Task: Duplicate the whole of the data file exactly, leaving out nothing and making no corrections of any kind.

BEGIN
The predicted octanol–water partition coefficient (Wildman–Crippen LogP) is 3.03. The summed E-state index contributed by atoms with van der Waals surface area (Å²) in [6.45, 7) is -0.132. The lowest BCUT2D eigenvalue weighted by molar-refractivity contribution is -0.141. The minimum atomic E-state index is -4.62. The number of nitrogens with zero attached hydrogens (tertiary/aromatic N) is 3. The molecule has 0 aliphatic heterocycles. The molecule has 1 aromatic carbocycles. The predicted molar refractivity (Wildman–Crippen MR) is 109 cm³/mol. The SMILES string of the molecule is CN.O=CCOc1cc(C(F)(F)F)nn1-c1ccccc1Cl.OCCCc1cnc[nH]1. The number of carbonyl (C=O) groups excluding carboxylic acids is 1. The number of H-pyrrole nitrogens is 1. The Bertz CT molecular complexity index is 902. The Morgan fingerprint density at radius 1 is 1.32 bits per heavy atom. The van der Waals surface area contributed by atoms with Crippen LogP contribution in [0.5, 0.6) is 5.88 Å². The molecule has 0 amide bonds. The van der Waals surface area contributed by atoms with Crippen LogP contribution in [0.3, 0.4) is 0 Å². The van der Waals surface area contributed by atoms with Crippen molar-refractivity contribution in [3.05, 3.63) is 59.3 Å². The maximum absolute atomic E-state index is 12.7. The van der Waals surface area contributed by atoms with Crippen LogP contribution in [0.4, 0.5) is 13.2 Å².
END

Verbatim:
The predicted octanol–water partition coefficient (Wildman–Crippen LogP) is 3.03. The summed E-state index contributed by atoms with van der Waals surface area (Å²) in [6.45, 7) is -0.132. The lowest BCUT2D eigenvalue weighted by molar-refractivity contribution is -0.141. The minimum atomic E-state index is -4.62. The number of nitrogens with zero attached hydrogens (tertiary/aromatic N) is 3. The molecule has 0 aliphatic heterocycles. The molecule has 1 aromatic carbocycles. The predicted molar refractivity (Wildman–Crippen MR) is 109 cm³/mol. The SMILES string of the molecule is CN.O=CCOc1cc(C(F)(F)F)nn1-c1ccccc1Cl.OCCCc1cnc[nH]1. The number of carbonyl (C=O) groups excluding carboxylic acids is 1. The number of H-pyrrole nitrogens is 1. The Bertz CT molecular complexity index is 902. The Morgan fingerprint density at radius 1 is 1.32 bits per heavy atom. The van der Waals surface area contributed by atoms with Crippen LogP contribution in [0.5, 0.6) is 5.88 Å². The molecule has 0 amide bonds. The van der Waals surface area contributed by atoms with Crippen LogP contribution in [0.3, 0.4) is 0 Å². The van der Waals surface area contributed by atoms with Crippen molar-refractivity contribution in [3.05, 3.63) is 59.3 Å². The maximum absolute atomic E-state index is 12.7. The van der Waals surface area contributed by atoms with Crippen LogP contribution in [0.4, 0.5) is 13.2 Å².